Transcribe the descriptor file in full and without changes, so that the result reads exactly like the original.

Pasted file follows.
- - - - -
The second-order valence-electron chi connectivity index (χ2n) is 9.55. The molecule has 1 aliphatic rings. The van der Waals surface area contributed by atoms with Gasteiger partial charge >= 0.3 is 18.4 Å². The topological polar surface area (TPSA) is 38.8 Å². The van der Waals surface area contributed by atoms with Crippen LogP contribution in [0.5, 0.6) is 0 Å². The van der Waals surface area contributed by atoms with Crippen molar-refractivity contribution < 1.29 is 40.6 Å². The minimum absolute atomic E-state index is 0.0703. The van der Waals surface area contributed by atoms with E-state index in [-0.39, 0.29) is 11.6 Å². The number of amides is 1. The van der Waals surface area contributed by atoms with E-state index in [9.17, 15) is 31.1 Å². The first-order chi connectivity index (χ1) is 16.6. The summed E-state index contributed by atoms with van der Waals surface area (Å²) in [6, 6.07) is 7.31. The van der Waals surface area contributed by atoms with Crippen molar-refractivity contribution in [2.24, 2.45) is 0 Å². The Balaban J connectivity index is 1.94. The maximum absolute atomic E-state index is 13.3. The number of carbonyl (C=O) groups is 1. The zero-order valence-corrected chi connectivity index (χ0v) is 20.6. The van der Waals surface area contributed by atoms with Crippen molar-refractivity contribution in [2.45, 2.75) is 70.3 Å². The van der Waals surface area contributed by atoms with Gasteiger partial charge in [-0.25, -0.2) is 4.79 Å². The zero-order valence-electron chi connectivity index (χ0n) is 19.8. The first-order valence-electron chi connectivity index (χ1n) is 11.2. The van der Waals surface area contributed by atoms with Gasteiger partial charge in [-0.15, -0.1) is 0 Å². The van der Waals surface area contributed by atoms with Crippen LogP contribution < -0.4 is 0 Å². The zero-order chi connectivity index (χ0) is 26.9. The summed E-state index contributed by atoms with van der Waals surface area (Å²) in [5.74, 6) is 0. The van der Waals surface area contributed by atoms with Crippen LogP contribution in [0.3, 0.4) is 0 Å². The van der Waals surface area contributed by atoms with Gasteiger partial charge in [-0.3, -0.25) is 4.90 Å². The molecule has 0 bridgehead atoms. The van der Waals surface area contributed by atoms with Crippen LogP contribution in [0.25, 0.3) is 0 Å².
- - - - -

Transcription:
The second-order valence-electron chi connectivity index (χ2n) is 9.55. The molecule has 1 aliphatic rings. The van der Waals surface area contributed by atoms with Gasteiger partial charge >= 0.3 is 18.4 Å². The topological polar surface area (TPSA) is 38.8 Å². The van der Waals surface area contributed by atoms with Crippen LogP contribution in [0.5, 0.6) is 0 Å². The van der Waals surface area contributed by atoms with Crippen molar-refractivity contribution < 1.29 is 40.6 Å². The minimum absolute atomic E-state index is 0.0703. The van der Waals surface area contributed by atoms with E-state index in [-0.39, 0.29) is 11.6 Å². The number of amides is 1. The van der Waals surface area contributed by atoms with E-state index in [9.17, 15) is 31.1 Å². The first-order chi connectivity index (χ1) is 16.6. The summed E-state index contributed by atoms with van der Waals surface area (Å²) in [6, 6.07) is 7.31. The van der Waals surface area contributed by atoms with Crippen molar-refractivity contribution in [2.24, 2.45) is 0 Å². The Balaban J connectivity index is 1.94. The maximum absolute atomic E-state index is 13.3. The number of carbonyl (C=O) groups is 1. The zero-order valence-corrected chi connectivity index (χ0v) is 20.6. The van der Waals surface area contributed by atoms with Crippen molar-refractivity contribution in [2.45, 2.75) is 70.3 Å². The van der Waals surface area contributed by atoms with Gasteiger partial charge in [-0.25, -0.2) is 4.79 Å². The zero-order valence-electron chi connectivity index (χ0n) is 19.8. The first-order valence-electron chi connectivity index (χ1n) is 11.2. The van der Waals surface area contributed by atoms with Gasteiger partial charge in [-0.15, -0.1) is 0 Å². The van der Waals surface area contributed by atoms with Crippen LogP contribution < -0.4 is 0 Å². The zero-order chi connectivity index (χ0) is 26.9. The summed E-state index contributed by atoms with van der Waals surface area (Å²) in [5.74, 6) is 0. The van der Waals surface area contributed by atoms with Crippen LogP contribution in [0.3, 0.4) is 0 Å². The van der Waals surface area contributed by atoms with Gasteiger partial charge in [-0.3, -0.25) is 4.90 Å². The molecule has 0 bridgehead atoms. The van der Waals surface area contributed by atoms with Crippen LogP contribution in [0.25, 0.3) is 0 Å².